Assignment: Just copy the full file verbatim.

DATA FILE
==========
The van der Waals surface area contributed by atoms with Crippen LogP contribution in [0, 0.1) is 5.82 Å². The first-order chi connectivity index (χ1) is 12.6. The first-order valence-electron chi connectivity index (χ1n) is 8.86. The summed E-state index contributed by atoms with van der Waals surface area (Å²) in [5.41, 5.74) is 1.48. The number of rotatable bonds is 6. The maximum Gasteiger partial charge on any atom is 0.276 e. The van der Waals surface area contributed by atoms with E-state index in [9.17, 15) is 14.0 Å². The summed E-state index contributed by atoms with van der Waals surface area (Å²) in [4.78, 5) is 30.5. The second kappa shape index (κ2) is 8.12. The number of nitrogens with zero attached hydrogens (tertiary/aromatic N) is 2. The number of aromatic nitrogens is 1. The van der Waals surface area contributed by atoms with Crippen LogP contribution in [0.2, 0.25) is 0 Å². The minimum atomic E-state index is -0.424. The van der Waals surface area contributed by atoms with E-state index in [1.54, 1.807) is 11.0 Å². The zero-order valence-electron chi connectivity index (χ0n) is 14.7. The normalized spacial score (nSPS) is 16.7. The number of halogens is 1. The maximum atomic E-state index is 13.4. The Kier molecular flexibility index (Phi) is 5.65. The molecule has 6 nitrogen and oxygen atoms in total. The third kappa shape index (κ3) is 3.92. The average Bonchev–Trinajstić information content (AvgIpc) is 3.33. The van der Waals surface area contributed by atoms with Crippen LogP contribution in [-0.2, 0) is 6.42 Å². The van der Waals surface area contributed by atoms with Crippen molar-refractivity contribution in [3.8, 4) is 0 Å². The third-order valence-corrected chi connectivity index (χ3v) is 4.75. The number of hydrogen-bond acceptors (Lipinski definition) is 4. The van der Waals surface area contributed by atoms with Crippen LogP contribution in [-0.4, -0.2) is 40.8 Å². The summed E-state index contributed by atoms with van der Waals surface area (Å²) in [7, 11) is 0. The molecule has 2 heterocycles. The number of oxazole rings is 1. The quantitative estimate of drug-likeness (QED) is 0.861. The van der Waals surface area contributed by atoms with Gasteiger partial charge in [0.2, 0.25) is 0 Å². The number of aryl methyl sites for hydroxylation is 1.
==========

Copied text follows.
The van der Waals surface area contributed by atoms with Crippen LogP contribution in [0, 0.1) is 5.82 Å². The first-order chi connectivity index (χ1) is 12.6. The first-order valence-electron chi connectivity index (χ1n) is 8.86. The summed E-state index contributed by atoms with van der Waals surface area (Å²) in [5.41, 5.74) is 1.48. The number of rotatable bonds is 6. The maximum Gasteiger partial charge on any atom is 0.276 e. The van der Waals surface area contributed by atoms with E-state index in [9.17, 15) is 14.0 Å². The summed E-state index contributed by atoms with van der Waals surface area (Å²) in [4.78, 5) is 30.5. The second kappa shape index (κ2) is 8.12. The number of nitrogens with zero attached hydrogens (tertiary/aromatic N) is 2. The number of aromatic nitrogens is 1. The van der Waals surface area contributed by atoms with Crippen LogP contribution in [0.2, 0.25) is 0 Å². The minimum atomic E-state index is -0.424. The van der Waals surface area contributed by atoms with E-state index in [1.54, 1.807) is 11.0 Å². The zero-order valence-electron chi connectivity index (χ0n) is 14.7. The normalized spacial score (nSPS) is 16.7. The number of halogens is 1. The maximum atomic E-state index is 13.4. The Kier molecular flexibility index (Phi) is 5.65. The molecule has 6 nitrogen and oxygen atoms in total. The third kappa shape index (κ3) is 3.92. The average Bonchev–Trinajstić information content (AvgIpc) is 3.33. The van der Waals surface area contributed by atoms with Crippen LogP contribution in [-0.2, 0) is 6.42 Å². The van der Waals surface area contributed by atoms with Crippen molar-refractivity contribution in [3.8, 4) is 0 Å². The third-order valence-corrected chi connectivity index (χ3v) is 4.75. The number of hydrogen-bond acceptors (Lipinski definition) is 4. The van der Waals surface area contributed by atoms with Crippen LogP contribution in [-0.4, -0.2) is 40.8 Å². The summed E-state index contributed by atoms with van der Waals surface area (Å²) in [7, 11) is 0. The molecule has 2 heterocycles. The number of oxazole rings is 1. The quantitative estimate of drug-likeness (QED) is 0.861. The van der Waals surface area contributed by atoms with Gasteiger partial charge in [0.2, 0.25) is 0 Å². The number of aryl methyl sites for hydroxylation is 1.